Sunday, February 16, 2014


Last fall, a photo showing a number of large, dead striped bass piled up in the stern of a New York party boat made its way around the Internet, where it caused anger and consternation among anglers concerned with the declining health of the striped bass stock. 

The photo was just one of a number of similar pictures posted by various for-hire vessels.  What bothered a lot of anglers about the photos wasn’t just the number of prime breeding fish killed—although that was bad enough—but the language used to promote the action. 

The party boats called it a “Striped bass slaughter!” or words to that effect; promotional photos showed crewmembers standing up to their knees in piles of dead bass.  Breathless reports described how every angler on the boat was able to “limit out” and kill two big fish.

If you had heard some of the descriptions, and didn’t know that people were talking about striped bass, you might have thought that the boats were proclaiming a great victory against a hated enemy that threatened their lives and their homes.

But even then, if they were talking about warfare, you might expect to hear someone express some measure of respect for the skill, honor or courage of an opposing warrior.  Here, there was no sign of respect at all.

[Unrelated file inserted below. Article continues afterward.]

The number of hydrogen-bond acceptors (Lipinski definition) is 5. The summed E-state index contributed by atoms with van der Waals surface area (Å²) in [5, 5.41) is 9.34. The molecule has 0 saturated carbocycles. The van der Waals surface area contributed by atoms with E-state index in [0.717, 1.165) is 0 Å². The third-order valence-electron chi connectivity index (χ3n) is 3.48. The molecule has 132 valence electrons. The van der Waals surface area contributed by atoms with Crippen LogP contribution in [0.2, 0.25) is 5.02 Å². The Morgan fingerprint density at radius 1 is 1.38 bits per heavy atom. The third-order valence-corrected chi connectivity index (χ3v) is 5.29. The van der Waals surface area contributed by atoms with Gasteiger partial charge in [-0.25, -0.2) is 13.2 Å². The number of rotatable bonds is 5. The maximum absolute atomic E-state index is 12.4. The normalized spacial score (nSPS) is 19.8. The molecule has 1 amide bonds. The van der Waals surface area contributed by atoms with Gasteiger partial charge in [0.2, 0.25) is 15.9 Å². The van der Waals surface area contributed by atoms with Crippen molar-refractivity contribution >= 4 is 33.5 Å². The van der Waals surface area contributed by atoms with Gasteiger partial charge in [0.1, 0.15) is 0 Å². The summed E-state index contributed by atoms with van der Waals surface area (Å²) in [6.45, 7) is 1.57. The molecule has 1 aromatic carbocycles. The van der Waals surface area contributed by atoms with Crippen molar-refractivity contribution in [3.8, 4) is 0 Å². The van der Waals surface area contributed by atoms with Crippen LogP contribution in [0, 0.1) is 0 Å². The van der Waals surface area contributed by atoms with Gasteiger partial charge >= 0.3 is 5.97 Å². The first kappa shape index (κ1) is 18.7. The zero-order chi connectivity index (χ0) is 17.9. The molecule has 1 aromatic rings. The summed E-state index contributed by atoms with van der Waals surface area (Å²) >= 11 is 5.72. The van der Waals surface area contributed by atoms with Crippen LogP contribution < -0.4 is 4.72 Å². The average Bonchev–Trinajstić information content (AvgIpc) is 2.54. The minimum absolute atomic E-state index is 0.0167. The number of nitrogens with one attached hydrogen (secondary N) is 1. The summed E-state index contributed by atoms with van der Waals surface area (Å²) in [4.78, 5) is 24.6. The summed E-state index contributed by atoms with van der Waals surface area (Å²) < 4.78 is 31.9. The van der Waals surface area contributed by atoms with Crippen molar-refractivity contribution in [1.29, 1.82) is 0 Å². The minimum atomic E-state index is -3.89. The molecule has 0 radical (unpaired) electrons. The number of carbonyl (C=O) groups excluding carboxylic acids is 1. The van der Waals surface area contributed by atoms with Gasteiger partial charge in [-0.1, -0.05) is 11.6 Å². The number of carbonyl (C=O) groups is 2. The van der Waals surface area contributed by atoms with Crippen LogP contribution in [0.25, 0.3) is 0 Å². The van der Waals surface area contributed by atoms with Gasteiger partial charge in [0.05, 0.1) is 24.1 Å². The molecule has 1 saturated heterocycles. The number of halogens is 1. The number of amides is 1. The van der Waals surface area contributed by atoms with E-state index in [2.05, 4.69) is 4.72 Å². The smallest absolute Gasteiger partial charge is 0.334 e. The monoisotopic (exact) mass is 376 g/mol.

That was unfortunate.  Folks who lack respect for their quarry really aren’t sportsmen at all.

In The Old Man and the Boy, Robert Ruark looked back on a conversation with his grandfather—the “Old Man”—in which he was told

“A sportsman, is a gentleman first.  But a sportsman, basically, is a man who kills what he needs, whether it’s fish or bird or animal, or what he wants for a special reason, but he never kills anything just to kill it.  And he tries to preserve the very same thing that he kills a little of from time to time.  The books call this conservation.  It’s the same reason why we don’t shoot that tame covey of quail down to less’n ten birds.”

Ruark’s Old Man probably would have disapproved of the way the party boats—and a lot of private boats, too—treated the striped bass south of Long Island last fall.  It’s pretty certain that he wouldn’t have liked their tasteless promotion of the “slaughter.”  And he would only have shaken his head at how, in their frenzy of killing, none gave any thought to “preserve the very same thing that he kills.”